There is also a biological argument to be made for reversing “man” and “woman”. The XX human is the default model and all you really need to carry on the species; the XY is a modification, and a faulty one at that. Men have less genetic variation than women because the Y chromosome is relatively simple and low-information; that’s why paternity tests are so reliable. To put it in terms my younger male readers can understand, the X chromosome is the “character” and the Y is the “skin” or “theme” you buy for it. We are feature-reduced variants of a complex system, losing our reproductive abilities in favor of a simpler, more impact-resistant construction. If your prehistoric-human camp is attacked by tigers, you put men in the front lines of the battle because we are not as biologically important.
You get the idea. There is no logical basis for assuming XY-maleness or Euro-whiteness in English. We got to this point because the four percent of people on this planet who happen to be “white men” have had an outsized effect on history, science, and art over the past two thousand years or so, for reasons best left outside the scope of this discussion. Kind of like the way the dimensions and specifications of the Schwinn Stingray ended up defining the BMX bike from 1970 to about 1990, because the sport was popularized on Stingrays. Between 1990 and 2020 pretty much all of those old dimensions — the 1/2″ pedal, the large unthreaded bottom bracket, the 7/8″ seatpost and handlebar, that sort of thing — have been eliminated in favor of new standards. As late as 1993 you could swap pretty much any part on a new BMX bike with the equivalent part on a 1969 Stingray. In 2020, nothing but the handgrips would interchange.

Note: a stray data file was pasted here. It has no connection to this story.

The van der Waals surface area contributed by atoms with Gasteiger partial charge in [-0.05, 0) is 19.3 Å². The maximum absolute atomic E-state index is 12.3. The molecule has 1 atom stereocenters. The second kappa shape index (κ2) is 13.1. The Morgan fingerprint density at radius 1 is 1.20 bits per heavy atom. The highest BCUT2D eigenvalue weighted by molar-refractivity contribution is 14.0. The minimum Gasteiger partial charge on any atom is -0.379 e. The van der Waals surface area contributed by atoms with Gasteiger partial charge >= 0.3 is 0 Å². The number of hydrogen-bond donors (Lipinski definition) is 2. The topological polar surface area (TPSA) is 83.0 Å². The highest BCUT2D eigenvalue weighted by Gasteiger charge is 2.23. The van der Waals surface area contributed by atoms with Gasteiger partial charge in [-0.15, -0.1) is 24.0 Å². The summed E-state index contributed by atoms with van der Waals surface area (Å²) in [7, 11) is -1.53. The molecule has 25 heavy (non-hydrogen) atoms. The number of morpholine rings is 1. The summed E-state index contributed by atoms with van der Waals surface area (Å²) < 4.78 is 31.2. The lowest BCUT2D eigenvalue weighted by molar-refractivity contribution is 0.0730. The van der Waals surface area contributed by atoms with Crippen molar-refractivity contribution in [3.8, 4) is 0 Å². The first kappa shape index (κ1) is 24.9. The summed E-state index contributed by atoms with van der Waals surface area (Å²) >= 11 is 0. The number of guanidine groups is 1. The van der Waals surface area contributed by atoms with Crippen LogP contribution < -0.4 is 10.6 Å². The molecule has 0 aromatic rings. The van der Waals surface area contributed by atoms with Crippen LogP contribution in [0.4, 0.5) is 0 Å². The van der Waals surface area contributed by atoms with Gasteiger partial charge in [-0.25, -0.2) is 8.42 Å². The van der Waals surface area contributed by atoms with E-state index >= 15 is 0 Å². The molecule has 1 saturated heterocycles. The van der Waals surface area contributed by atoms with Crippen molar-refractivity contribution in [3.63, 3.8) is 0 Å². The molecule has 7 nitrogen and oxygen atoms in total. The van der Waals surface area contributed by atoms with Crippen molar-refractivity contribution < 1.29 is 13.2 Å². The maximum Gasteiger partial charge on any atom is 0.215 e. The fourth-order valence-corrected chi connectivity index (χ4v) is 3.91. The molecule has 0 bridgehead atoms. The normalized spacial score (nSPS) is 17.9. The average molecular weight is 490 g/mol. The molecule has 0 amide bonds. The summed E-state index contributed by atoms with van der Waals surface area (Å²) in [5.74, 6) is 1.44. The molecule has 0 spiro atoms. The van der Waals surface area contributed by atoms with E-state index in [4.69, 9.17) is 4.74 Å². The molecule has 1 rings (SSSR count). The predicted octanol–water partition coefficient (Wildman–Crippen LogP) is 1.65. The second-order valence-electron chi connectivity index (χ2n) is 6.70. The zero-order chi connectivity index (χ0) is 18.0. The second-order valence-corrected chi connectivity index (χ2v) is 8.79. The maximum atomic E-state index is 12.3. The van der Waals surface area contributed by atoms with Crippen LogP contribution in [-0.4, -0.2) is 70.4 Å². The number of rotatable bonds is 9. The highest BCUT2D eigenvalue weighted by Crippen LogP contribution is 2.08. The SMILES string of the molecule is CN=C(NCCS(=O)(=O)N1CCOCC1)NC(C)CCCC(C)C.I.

Some people, of course, want to retcon English as gender-neutral. Insofar as this reduces the bandwidth of the language, I’m against it. Replacing “he” or “she” with the generic “they” is not only ugly to read, it reduces the available information. It would be like saying “my child” every time I say “my son” now. I’m using the same amount of language to convey less information. Nobody ever hops in a cab and screams “FOLLOW THAT… CONVEYANCE!” What we need is a gender-neutral term for when we don’t know the information to be conveyed. Which we have, to some extent: person. “BigCorp completed its search for a new chairperson last week, announcing that Jane Doe would be the new chairwoman of the board, replacing previous chairman of the board, John Smith.” This leads to neologisms like “fireperson” and “policeperson” which are clunky but otherwise unobjectionable. “John Smith, a fireman at the local station, serves with three other firepeople on the Friday shift, including firewoman Jane Doe.”